Without getting into the debate about whether it’s a good proposal or a bad proposal, I am curious to know why that particular value seems to be the current battle-cry. I would think that $10.00 or $10.25 would just be easier to keep track of.
Something like the minimum wage is going to be subject to regular adjustment.
Usually, when you foresee this, you adopt a regular method of calculating adjustments, which will include rounding conventions - we round to the nearest 10c, we round to the nearest 25c, we round to the nearest 1. Sometimes, it can be a little more sophisticated than that -within the range of 0-$10, we round to the nearest 1c, within the range of $10-$100 we round to the nearest 10c, in excess of $100 we round to the nearest $1 (or whatever).
Up to now the hourly rate of the federal minimum wage in the US has always been expressed in multiples of 5c, and I’m guessing that points to a certain convention. If the hourly rate is to exceed $10, you might argue that for convenience a slightly more granular rounding convention is appropriate. I don’t see, though, any compelling case for making it as granular as the nearest 25c or the nearest $1.
It wasn’t always. My first minimum-wage job paid $1.46/hr, IIRC (although it’s possible that was a sub-minimum wage – I was only 15 at the time). But later minimum-wage jobs in that era (early 70s) also were not multiple-of-5-cents rates.
As for the OP, I don’t know, but I would suspect that someone started at some previous minimum wage rate and applied COLAs (cost of living adjustments) for all the years since. If so, they went back to before any of the states started to apply COLAs, since the highest minimum wage of any state is less than $10.
That would have been your state’s minimum wage, then (or your poor memory, grandpa! ;)). You can see all the federal minimum wages here, and they’re all multiples of 5.
Or he worked at a restaurant, as I did as a teen (current Federal minimum cash wage for tipped employees is $2.13/hr).
Yeah, but that’s not the minimum wage; if he didn’t make enough in tips, the employer was obliged to make it up.
True enough - but that may have been the rate he remembers the employer actually paying.
In any case, I’m not sure I understand the premise of the original question - how is 10.00 or 10.25 (or any other wage) “easier to keep track of” than 10.10 (or any other wage)? Easier for whom, and in what way?? 10 cents an hour isn’t much, but it adds up to $200 over the course of a year for someone working 40 hours*50 weeks, which I’m sure someone making minimum wage would appreciate.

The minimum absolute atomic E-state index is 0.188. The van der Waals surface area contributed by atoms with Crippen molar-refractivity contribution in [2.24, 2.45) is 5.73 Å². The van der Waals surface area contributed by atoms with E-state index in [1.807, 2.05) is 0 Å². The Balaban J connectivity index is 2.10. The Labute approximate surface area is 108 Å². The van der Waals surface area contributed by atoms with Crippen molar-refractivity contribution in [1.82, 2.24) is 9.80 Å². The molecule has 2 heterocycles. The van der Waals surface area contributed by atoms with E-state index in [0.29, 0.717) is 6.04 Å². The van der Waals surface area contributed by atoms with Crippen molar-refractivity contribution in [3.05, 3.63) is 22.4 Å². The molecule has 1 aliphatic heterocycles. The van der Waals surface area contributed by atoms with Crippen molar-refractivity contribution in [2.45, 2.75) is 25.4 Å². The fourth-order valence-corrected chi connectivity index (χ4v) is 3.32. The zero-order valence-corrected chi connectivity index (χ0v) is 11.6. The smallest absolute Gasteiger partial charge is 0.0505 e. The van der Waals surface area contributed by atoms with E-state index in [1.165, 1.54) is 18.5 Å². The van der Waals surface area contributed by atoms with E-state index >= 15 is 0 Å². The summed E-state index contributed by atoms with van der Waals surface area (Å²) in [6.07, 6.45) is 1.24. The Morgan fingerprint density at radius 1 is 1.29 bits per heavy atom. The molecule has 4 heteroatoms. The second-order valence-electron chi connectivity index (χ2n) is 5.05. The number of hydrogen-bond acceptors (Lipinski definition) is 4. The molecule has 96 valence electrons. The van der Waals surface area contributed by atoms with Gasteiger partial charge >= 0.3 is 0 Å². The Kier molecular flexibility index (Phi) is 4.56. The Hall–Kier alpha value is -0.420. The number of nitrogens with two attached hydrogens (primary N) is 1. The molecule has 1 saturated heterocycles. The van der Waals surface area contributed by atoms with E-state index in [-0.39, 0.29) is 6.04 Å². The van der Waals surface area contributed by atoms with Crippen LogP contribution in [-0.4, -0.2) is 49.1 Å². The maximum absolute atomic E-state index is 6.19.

$10.10 was arrived at by taking the last federal minimum wage and adjusting it to the current cost of living.
It’s probably my poor memory.
Don’t think so. Or rather something like this was probably done, but not figuring from the most recent raise.
The current rate is 7.25 and was put in place about 5 years ago. 10.10 is about a 39% raise over that figure. The rate of inflation has been fairly low over that period. Way too low to compound to 39%.
In order to get 10.10 by this method, you’d have to include an era with very high inflation. The last such period was the 70s, which means they’d have had to go back a long ways.
The minimum wage jumped around between 9 and 10 dollars in 2013 dollars through most of the period 1955-1980. So I’d say that’s the reason the proposed raise is around ten dollars.
But as to why 10.10 instead of 10.00 even, I have no idea. Maybe just as an inflation buffer, to keep it above the 1955-1980 average for longer.
Why should having a number that’s easy to keep track of be important? If you were earning 17,000 dollars a year and it increased to 7,310, would you complain that the extra ten made it hard to keep track?
He said cost of living, not inflation. They’re different things.
I assume that these things are decided by some government committee. There would have been extreme opinions on either side - “Keep it as it is - how can business recover if they have to pay any more?” “How can anyone live on that - should be at least double.” The result is a compromise.
Yes, but the US cost of living has actually grown slower than inflation over the past 5 years because of the housing crash.
Took me forever, but I figured it out:
So they got the round figure by doing the math for a one-income family of three, and the specific by… well, marketing.